1. An interesting “retro” talking balloon appeared in the mid to late 1980s using no electronics whatsoever. A phrase was recorded using Edison’s “hill and dale” technology on one side of a thin semi-stiff plastic strip (about 2 mm wide and 1 mm thick). A blank area at one end was used to tape it to an inflated balloon, smooth side down; the strip also served as a flexible stick to hold the balloon,

    By “hugging” the balloon like a bagpipe, or an American football, putting the thumbnail against the recorded (bumpy) side and pulling the strip gently at as near a constant speed as possible, the thumbnail would cause the strip to vibrate, and the vibrations would be amplified by the air in the balloon.

    Playing back a recording with your THUMBNAIL! How cool is that?

  2. I have the Color Computer 2 with all the plugins, the voice module is pretty cool. Watching your vid has me wanting to go dig up my CoCo from storage! Great info and research as always, thanks for another fun video😀 Anyone eles remember waiting for the mail every month for a new copy of your fav magazine to show up so you could stay up all weekend typing in basic and another 2 days of fixing Santax errors!?

  3. Bruh when he booted SAM up it reminded me of those terrifying sounds that would ocasionally play on the original Xbox menu

  4. The talking cars actually came in two possible technologies: Tech similar to the Speak-and-Spell (Electronic), and tech similar to the See-and-Say (Analog)

  5. On the vinyl records' part, I think I watched another video way back that introduced actual full length vinyl records like this so every time you play them you have a chance of getting different songs, it's neat tho!

  6. you are the best. I really appreciate what you do, I especially loved the gun of old atari game console.i am computer engeneer and i did not know how that gun worked till i saw that episode of yours.
    thank you so much.
    i owe you man…

  7. You could end somebody's marriage with these modern speech synthesizers. Just call somebody up and ask for them when their spouse answers. Then hang up.

    "Hey, Jenny! Who the hell is Microsoft Sam? That's it! I want a divorce!"

  8. I remember in school in the 90s we would “draw” by pressing d d d. To draw straight or turn left or right …it was like lines and then u could “paint” inside the shapes if u left a tiny hole it would bleed out , it wasn’t “paint” but I wish I could remember it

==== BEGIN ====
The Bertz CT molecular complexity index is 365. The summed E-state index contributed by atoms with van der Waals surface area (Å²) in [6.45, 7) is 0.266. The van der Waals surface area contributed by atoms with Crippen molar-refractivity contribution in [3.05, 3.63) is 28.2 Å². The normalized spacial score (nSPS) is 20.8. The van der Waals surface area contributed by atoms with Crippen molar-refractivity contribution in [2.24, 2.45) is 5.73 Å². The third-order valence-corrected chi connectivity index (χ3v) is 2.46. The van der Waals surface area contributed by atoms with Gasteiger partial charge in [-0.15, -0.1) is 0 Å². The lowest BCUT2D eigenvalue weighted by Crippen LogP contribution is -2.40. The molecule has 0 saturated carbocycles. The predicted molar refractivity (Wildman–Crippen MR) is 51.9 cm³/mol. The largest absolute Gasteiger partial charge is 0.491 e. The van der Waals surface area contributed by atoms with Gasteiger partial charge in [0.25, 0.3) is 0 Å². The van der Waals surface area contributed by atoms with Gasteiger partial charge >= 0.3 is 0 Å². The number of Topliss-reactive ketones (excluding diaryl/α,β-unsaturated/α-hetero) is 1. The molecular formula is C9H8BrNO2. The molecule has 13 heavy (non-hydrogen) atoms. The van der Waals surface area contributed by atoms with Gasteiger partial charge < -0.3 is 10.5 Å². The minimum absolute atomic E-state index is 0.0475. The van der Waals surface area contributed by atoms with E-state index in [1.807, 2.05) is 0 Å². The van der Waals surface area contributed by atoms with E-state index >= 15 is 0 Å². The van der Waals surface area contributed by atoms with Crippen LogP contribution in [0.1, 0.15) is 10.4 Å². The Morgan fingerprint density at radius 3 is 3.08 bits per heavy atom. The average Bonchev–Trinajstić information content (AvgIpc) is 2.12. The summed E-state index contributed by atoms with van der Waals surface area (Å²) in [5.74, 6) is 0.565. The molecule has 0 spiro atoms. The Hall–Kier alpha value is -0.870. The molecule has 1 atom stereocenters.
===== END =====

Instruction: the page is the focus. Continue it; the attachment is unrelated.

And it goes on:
9. Awesome video. I wish you went i to that “voder” thing at the end more. Also, it’s ann-a-log, not anal-og. Is that an intentional troll?

  10. I`ve had this SAM but polish version it was called black box and it was cartrige. It could sing even. Nostalgic fun times.

  11. That Chrysler "Electronic Voice Alert" at 4:00 was actually the same thing as the speak and spell: https://en.wikipedia.org/wiki/Electronic_voice_alert

  12. I came back here because apparently the arcade game "Gauntlet" used the same chip (or one from the same family) as the speak and spell for its voice announcements. Not sure of the availability of these chips, now, but it'd be pretty cool to record and play your own voice snippets with them.

  13. A nice use of the “fake” voice synths was for railroads to use on their defect detectors, since they never needed them to say anything more than about 10 words and a list of numbers, obviously now the detectors are a true voice synths but up until recently and in some cases they are still the old pre recorded real voiced synths, and in some cases the detectors cut out after so many digits, a good example is length of train a lot of old detectors cut out at 9,999ft so those had to be removed once trains began to surpass 10,000 ft

  14. the SAM software is also used in a popular indie horror game, FAITH, and it's used to play up the horror aspect which works really well with the inhuman sounding speech!

  15. When I was a teenager (in the 90s), I found a spot in the circuit panel of the Speak 'N Spell, where if you jammed a flathead screwdriver between two of the solder points of two different chips, it would cause most of the keys to spit out garbled speech, and one key to say "relief." I really thought I was on to something there…

  16. @6:44 Sounds a lot like the Half Life 1 sound system guy. They must've done something similar to get that voice.

  17. Whoa we had the Currah cartridge growing up. Didn’t even know about the different voices.

    Edit: haha, the “Hey siri” called up siri on the ipad I was watching this on.

  18. Speech synthesizers (and human speakers) use phonemes, which are the sounds that make up a language. Allophones are different sounds that are equivalent in a language (though they may be different in another language).

  19. Less than a minute into this and I realize that what I need most in my life is Majel Barrett’s voice on a smart speaker

  20. I had S.A.M. for my Atari 800XL back in the mid 80's. And yes, it was primarily used for prank calling.
    Later in '88 or 89 I had one for the Macintosh called Talking Moose, which was capable of an amazing variety of inflection.

  21. Fast forward 40 years we have software that allow you to type in entire paragraphs and made to simulate actual human voices including men & women voices.

  22. Normal languages would work. : – DDD
    I am trying to say that english is the weirdest shit where written letters can have multiple pronunciation… it is not even close to phonetic.

  23. It's funny how Microsoft now calls their text to speech voice "Sam" or the same voice that the group anonymous uses lol

Leave a Reply

Your email address will not be published. Required fields are marked *